< Back to all posts
INFOGRAPHIC: What Kind of Camera do I Need?
With the increasing rate of technology changes and the plethora of options when it comes to camera choice, we’ve broken down some of the most frequently asked questions our Production Managers receive about cameras – and organized it into this handy infographic to help figure out what kind of camera to book for your shoot. This infographic doesn’t include every possible camera out there, but just some of the most common options to choose from.
Frank Smith says
I would take issue with your graphic re: 4K shooting. Both the FS7 AND the F55 are 4K cameras. I also have a servo zoom on my F55, so that puts it in the smoothe zoom capable category as well. Secondly… I usually use zoom lenses with at least an F2.8 aperture, which gives pretty darn good shallow depth of field. So… it's not a case of only a prime will do… in fact many primes have the same aperture as these zooms… Yes, several have even better shallow depth of field…. but frequently it's the case of the DP knowing how to achieve the shallow depth of field with the tools they have to use. Granted… the better the tools… the greater the result can be!
Anyhow… thought I'd put in my 2 cents.
Incidentally, I'm shooting a project next week for you… in 4k with both my cameras.. the FS7 and the F55. Clients ARE starting to see the advantage of shooting in 4K and editing in HD. They have a huge advantage with framing when shooting in this manner.
Jonathan Butzke says
I disagree with your statement that only a large format broadcast camera can be used for a big-screen projection. A Sony PMW EX-3 is more than capable. Many smaller format size CCD cameras can work just as well. Please reconsider what you are saying and why, when giving advice on camera needs. I have over 20 cameras on hand of all different types from $1800 – $90,000 in value, and I find my $1800 Sony AX100 to be the most bag for the buck, and these days it is usable in 75% of my needs. Thank you for bringing up the discussion.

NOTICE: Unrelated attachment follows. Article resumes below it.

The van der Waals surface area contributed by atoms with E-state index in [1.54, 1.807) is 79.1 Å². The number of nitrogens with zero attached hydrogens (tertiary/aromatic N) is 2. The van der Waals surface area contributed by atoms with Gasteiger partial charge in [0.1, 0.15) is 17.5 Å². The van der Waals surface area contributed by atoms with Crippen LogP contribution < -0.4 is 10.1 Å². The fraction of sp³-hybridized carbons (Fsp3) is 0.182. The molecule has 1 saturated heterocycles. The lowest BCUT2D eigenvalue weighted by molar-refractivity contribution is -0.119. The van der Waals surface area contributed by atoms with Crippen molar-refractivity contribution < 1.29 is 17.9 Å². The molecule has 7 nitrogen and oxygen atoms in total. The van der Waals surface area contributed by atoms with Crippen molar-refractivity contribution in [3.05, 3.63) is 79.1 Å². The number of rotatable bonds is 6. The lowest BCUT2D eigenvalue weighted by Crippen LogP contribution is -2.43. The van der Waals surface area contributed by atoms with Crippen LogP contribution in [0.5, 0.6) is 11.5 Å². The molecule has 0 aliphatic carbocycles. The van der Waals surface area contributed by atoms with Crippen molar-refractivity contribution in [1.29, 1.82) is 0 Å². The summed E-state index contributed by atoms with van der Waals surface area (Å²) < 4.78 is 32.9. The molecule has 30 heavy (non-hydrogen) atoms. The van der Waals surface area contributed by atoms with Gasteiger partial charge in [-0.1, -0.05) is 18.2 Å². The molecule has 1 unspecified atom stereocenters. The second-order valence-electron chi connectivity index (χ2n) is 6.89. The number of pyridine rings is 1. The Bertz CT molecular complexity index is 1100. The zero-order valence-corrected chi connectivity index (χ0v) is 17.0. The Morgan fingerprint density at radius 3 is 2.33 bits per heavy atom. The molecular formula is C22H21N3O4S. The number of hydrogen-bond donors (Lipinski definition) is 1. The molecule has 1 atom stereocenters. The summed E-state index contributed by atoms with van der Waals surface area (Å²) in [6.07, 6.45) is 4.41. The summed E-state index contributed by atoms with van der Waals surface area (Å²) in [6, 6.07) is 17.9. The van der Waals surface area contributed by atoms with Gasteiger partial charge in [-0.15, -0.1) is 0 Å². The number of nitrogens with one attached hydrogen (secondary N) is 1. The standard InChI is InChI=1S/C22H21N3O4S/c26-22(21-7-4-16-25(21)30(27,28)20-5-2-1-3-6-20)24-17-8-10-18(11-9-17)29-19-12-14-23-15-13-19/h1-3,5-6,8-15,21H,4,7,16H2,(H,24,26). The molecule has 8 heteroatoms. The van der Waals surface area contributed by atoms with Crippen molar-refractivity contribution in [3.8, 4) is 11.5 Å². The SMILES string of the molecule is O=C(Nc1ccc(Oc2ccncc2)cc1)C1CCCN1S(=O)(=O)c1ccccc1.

Ken Petretti says
I purchased a SONY PMWX70 a few months ago and its small, compact and full of professional features.
It is perfect for Corporate run and gun shoots where we can take a few black bags with camera, audio and lighting gear.
In NYC, this meets our goal of keeping costs down, meeting insurance requirements, while not having to cart in the freight elevator
and meeting security requirements. New York City is challenging and our new SONY PMWX70 with carry in fits the bill.
The results have been outstanding. Its small, but packs a punch.
Walt Winters says
I shoot with a Sony FS7. I am impressed with the adaptability it offers. It allows the client to choose between 1080, UHD and 4K. With UHD and 4K you can re-frame your shots in the edit. Re-size a wide shot into a medium or tight shot without quality loss. Having 180fps slow mo at the touch of a button when shooting 1080 is very convient. The Sony Zeiss lens that I have for run and gun is all controlled thru the control arm-servo zoom and iris. For sitdown interviews I have a group of fast primes to give that great shallow depth of field look.
Jon Cermin says
When I purchased my Sony PMW-350 five years ago, the salesman told me that it had the same Sony Cine Alta chip set that the "Star Wars Episode 3" HD cameras had. While I did not fact check this, I can tell you that I have shot commercials with my PMW-350 that have screened at area movie theaters (the BIG screen) and they looked awesome!
Kenji Arai says
Oooh, I like the infographic. This is something I mentally go through several times a day as I help clients determine the best video production tools for their needs.